Insulating around exterior door


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Old 12-21-21, 11:22 AM
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Insulating around exterior door

I installed a new exterior pre-hung door. It has gaps around it ranging from 1/4" to 1/8". I know they make expanding foam for this but have read that it can expand and distort the frame, making it unusable. What is preferred for insulating these small gaps?
 
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Old 12-21-21, 12:26 PM
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I like to use Dap latex window and door foam for narrow gaps. You can flatten the straw out with a hammer, shove the straw in and shoot it into tight spaces. You will just want to ensure that the straw doesn't come out of the can as you reoeatedly push it in and pull it out. Keep pulling the straw back toward the can to keep it tight. Cuz it makes a mess if it comes off unexpectedly.

The latex is a little more user friendly and is super low expansion.
 
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Old 12-21-21, 02:20 PM
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Thank you! I will do that. How do people insulate around the door locks? On my pre-hung door the frame just has one large gap on the lock side of the door. Do you just spray foam around the lock and cut it out if any gets in the way of the bolt?
 
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Old 12-21-21, 04:22 PM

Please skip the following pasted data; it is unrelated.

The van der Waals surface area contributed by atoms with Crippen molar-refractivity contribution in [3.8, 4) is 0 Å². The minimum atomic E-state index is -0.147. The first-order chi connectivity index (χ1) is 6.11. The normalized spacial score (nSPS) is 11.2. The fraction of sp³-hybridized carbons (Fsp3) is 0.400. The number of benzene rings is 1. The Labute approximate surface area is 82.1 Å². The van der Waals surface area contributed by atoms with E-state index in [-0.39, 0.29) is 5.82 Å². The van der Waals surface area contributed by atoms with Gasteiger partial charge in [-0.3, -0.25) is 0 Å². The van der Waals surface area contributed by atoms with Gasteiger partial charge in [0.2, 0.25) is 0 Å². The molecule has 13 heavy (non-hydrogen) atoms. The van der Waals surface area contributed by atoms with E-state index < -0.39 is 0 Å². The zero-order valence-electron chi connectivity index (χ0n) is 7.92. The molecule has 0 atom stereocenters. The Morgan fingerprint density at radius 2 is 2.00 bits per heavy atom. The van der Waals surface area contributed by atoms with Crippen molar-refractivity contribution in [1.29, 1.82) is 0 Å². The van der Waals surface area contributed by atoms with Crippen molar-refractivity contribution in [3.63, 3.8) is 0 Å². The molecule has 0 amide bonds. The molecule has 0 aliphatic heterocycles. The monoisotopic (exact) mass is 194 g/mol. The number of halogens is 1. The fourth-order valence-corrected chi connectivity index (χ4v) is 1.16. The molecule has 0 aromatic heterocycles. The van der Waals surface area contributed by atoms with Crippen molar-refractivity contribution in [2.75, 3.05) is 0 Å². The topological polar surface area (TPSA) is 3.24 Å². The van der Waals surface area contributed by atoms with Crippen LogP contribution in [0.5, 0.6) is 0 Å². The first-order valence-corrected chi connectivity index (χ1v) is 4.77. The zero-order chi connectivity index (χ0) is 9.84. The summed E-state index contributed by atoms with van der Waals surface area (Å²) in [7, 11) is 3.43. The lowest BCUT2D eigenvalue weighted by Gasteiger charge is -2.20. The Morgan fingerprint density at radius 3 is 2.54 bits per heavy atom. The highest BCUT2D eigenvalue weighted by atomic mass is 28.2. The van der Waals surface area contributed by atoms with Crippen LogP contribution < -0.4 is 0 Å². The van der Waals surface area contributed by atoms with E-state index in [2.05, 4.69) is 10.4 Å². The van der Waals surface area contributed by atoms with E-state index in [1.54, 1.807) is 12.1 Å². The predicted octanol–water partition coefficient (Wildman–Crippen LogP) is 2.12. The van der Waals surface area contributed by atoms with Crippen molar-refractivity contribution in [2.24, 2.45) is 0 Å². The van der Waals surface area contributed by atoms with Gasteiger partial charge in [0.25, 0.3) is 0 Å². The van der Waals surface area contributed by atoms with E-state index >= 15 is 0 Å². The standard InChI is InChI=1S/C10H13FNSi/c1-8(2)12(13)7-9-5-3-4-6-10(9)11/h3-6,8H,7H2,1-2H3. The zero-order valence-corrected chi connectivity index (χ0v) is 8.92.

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Yes, or just keep the foam away from that area, spraying deeper in the rough opening so as to avoid the area that is mortised for the deadbolt so as to keep it clean. The better quality deadbolts will come with a black plastic plug that goes behind the strike plate and actually closes off the deadbolt mortise. But even then, a lot of guys that aren't locksmiths but that install residential doors and hardware will pitch that part, as they feel it's kind of unnecessary / optional.
 
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Old 12-21-21, 06:17 PM
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I would not use any foam. I have in the past when hanging a new door, used fiberglass insulation to fill the gaps. No chance of warping, easy and clean. And you can small make adjustments by adding extra or removing a little insulation to nudge the frame that 1/16 of an inch in the middle or top or bottom. And if and when the times comes to replace the door. No foam mess to clean out.
 
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Old 12-21-21, 10:43 PM
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The key as mentioned is using low expansion foam.

Probably not an issue with a door but large window frames can easily be flexed with conventional expanding foam.
 
 

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